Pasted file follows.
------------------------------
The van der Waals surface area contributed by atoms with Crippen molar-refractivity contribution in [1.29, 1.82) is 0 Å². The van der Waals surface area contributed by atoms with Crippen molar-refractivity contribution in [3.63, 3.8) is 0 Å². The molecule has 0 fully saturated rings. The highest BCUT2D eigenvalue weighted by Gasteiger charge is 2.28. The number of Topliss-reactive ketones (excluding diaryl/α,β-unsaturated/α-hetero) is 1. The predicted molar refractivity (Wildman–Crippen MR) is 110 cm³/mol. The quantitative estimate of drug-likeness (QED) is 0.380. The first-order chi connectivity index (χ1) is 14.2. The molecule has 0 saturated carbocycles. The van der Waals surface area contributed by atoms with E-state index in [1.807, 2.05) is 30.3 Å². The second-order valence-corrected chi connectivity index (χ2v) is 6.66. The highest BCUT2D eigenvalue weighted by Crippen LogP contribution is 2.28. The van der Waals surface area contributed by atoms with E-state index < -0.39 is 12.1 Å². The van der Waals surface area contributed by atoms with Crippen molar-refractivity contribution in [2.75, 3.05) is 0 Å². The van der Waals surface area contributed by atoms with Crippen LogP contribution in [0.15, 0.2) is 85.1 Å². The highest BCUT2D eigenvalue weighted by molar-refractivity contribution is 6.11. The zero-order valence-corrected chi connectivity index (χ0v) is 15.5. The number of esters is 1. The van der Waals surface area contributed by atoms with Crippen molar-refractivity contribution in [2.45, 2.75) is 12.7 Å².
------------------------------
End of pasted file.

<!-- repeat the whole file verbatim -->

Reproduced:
The van der Waals surface area contributed by atoms with Crippen molar-refractivity contribution in [1.29, 1.82) is 0 Å². The van der Waals surface area contributed by atoms with Crippen molar-refractivity contribution in [3.63, 3.8) is 0 Å². The molecule has 0 fully saturated rings. The highest BCUT2D eigenvalue weighted by Gasteiger charge is 2.28. The number of Topliss-reactive ketones (excluding diaryl/α,β-unsaturated/α-hetero) is 1. The predicted molar refractivity (Wildman–Crippen MR) is 110 cm³/mol. The quantitative estimate of drug-likeness (QED) is 0.380. The first-order chi connectivity index (χ1) is 14.2. The molecule has 0 saturated carbocycles. The van der Waals surface area contributed by atoms with E-state index in [1.807, 2.05) is 30.3 Å². The second-order valence-corrected chi connectivity index (χ2v) is 6.66. The highest BCUT2D eigenvalue weighted by Crippen LogP contribution is 2.28. The van der Waals surface area contributed by atoms with E-state index < -0.39 is 12.1 Å². The van der Waals surface area contributed by atoms with Crippen molar-refractivity contribution in [2.75, 3.05) is 0 Å². The van der Waals surface area contributed by atoms with Crippen LogP contribution in [0.15, 0.2) is 85.1 Å². The highest BCUT2D eigenvalue weighted by molar-refractivity contribution is 6.11. The zero-order valence-corrected chi connectivity index (χ0v) is 15.5. The number of esters is 1. The van der Waals surface area contributed by atoms with Crippen molar-refractivity contribution in [2.45, 2.75) is 12.7 Å².